Humanitarian CrisesNews

Congo: UN To Spend $4.8 Million On Stabilisation Of Ituri Region Gripped By Violence

The United Nations Mission for the Stabilisation of Congo popularly known by its French acronym (MONUSCO) has announced that US$4.8 million has been earmarked for the stabilization of Djugu and Irumu territories in the Ituri Region of the Democratic Republic of Congo, which is currently in the grip of violence. 

This operation is within the context of the International Strategy for the Stabilisation of Eastern Congo (ISSS).

So far, no time frame has been given as to when the process would begin.

The projects would include the socio-economic reintegration of 1, 000 combatants of the Force de Resistance Patriotique de l’Ituri – Patriotic Resistance Force of Ituri – (FRPI) and their dependents.

“These projects for a global amount of US$4.8 million concern the return, socio-economic reintegration and the economic empowerment of more than 1,000 demobilised fighters of the FRPI armed group, and 1,500 of their dependents as well as for youths at risk in the south of Irumu territory. 

“The activities of economic empowerment of demobilized combatants would include professional training notably in carpentry, agriculture, livestock and mechanics. 

“There would also be income-generating activities in favour of the fighters and their dependents, through social reinsertion and agricultural activities notably in the transformation of certain agricultural outputs to finished products”, MONUSCO revealed on Wednesday. 

Another artery of the projects would include the reinforcement of peaceful cohabitation through social dialogue between local communities.

“The second project called community dialogue also concerns the Irumu territory and has as objective the facilitation of social cohabitation between communities affected by the activities of the FRPI as well as the return to civilian life of demobilized combatants. 

“This part of the work would be focused on the prevention, resolution and transformation of conflicts through platforms of communal structures. 

“The putting in place of these projects would involve debunking all disinformation and rumours that negatively affect communal cohesion in the zones concerned, according to the view of partners involved in the execution of the programme”, the UN mission added.

The territories of Djugu and Irumu are the two territories of Ituri troubled by the activities of local armed groups which have killed hundreds of civilians within the past three years. 

In Djugu, a delegation dispatched by the Presidency of the Republic Felix Tshisekedi in July, is still pursuing negotiations with the fighters of the Cooperative for the Development of Congo (CODECO) with a view to getting them to lay down their arms.

In Irumu, the principal militia group, the FRPI had in February this year signed a peace accord with the government.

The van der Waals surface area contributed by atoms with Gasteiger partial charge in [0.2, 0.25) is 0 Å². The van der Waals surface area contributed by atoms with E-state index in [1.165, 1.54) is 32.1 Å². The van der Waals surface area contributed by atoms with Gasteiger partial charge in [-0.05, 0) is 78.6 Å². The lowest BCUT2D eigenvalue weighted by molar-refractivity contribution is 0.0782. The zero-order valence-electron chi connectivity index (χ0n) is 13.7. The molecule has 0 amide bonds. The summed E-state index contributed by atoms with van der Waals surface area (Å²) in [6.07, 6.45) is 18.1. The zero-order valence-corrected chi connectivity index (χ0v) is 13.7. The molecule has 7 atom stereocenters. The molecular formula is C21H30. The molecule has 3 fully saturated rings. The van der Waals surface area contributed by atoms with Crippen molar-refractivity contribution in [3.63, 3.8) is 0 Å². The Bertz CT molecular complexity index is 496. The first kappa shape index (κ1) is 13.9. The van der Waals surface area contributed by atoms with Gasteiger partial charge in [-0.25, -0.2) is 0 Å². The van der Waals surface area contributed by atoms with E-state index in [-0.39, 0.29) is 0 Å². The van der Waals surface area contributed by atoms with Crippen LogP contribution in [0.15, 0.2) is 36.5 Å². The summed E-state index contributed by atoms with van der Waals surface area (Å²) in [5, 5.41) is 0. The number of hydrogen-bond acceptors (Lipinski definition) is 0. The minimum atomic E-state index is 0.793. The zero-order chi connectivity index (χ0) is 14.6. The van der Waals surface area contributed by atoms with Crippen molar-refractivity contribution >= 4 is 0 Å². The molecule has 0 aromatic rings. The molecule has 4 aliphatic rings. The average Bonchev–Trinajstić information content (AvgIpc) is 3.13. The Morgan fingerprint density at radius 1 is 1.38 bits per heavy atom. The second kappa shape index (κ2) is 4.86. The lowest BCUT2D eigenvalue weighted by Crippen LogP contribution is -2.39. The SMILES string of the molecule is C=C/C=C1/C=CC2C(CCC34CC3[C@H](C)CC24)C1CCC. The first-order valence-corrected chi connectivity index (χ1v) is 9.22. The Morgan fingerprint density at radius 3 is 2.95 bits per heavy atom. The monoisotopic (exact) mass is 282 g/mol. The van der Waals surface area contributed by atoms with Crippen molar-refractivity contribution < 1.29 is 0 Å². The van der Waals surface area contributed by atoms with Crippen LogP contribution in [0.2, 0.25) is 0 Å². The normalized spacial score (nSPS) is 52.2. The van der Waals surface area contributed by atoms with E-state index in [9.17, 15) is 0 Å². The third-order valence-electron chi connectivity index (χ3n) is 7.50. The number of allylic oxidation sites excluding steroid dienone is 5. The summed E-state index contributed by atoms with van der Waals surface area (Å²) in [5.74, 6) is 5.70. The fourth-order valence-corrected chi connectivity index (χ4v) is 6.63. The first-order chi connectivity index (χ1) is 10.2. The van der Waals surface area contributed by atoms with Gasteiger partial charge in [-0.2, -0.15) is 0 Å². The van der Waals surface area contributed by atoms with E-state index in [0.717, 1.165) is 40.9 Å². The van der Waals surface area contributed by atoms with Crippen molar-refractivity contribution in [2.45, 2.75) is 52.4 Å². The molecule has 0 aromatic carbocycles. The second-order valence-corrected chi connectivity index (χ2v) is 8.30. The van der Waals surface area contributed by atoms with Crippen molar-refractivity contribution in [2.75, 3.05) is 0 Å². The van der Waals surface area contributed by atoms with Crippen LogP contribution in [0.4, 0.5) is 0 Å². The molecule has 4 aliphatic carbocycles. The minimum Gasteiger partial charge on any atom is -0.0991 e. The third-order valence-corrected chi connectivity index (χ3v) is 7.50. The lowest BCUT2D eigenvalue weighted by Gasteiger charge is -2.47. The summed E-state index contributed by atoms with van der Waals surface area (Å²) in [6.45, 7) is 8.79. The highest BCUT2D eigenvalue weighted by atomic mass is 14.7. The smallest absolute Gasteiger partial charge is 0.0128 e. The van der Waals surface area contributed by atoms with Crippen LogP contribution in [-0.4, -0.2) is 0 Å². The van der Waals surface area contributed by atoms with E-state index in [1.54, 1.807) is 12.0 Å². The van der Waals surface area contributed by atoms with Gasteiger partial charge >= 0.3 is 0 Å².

However, more than one thousand combatants are still waiting for the disarmament, demobilization and reinsertion process to begin. 

While waiting, the FRPI has already transformed itself into a political party.

Support Our Journalism

There are millions of ordinary people affected by conflict in Africa whose stories are missing in the mainstream media. HumAngle is determined to tell those challenging and under-reported stories, hoping that the people impacted by these conflicts will find the safety and security they deserve.

To ensure that we continue to provide public service coverage, we have a small favour to ask you. We want you to be part of our journalistic endeavour by contributing a token to us.

Your donation will further promote a robust, free, and independent media.

Donate Here

Of course, we want our exclusive stories to reach as many people as possible and would appreciate it if you republish them. We only ask that you properly attribute to HumAngle, generally including the author's name, a link to the publication and a line of acknowledgement. Contact us for enquiries or requests.

Contact Us

Chief Bisong Etahoben

Chief Bisong Etahoben is a Cameroonian investigative journalist and traditional ruler. He writes for international media and has participated in several transnational investigations. Etahoben won the first-ever Cameroon Investigative Journalist Award in 1992. He serves as a member of a number of international investigative journalism professional bodies including the Forum for African Investigative Reporters (FAIR). He is HumAngle's Francophone and Central Africa editor.

Related Articles

Leave a Reply

Your email address will not be published. Required fields are marked *

Back to top button

Subscribe to our Newsletter

Translate »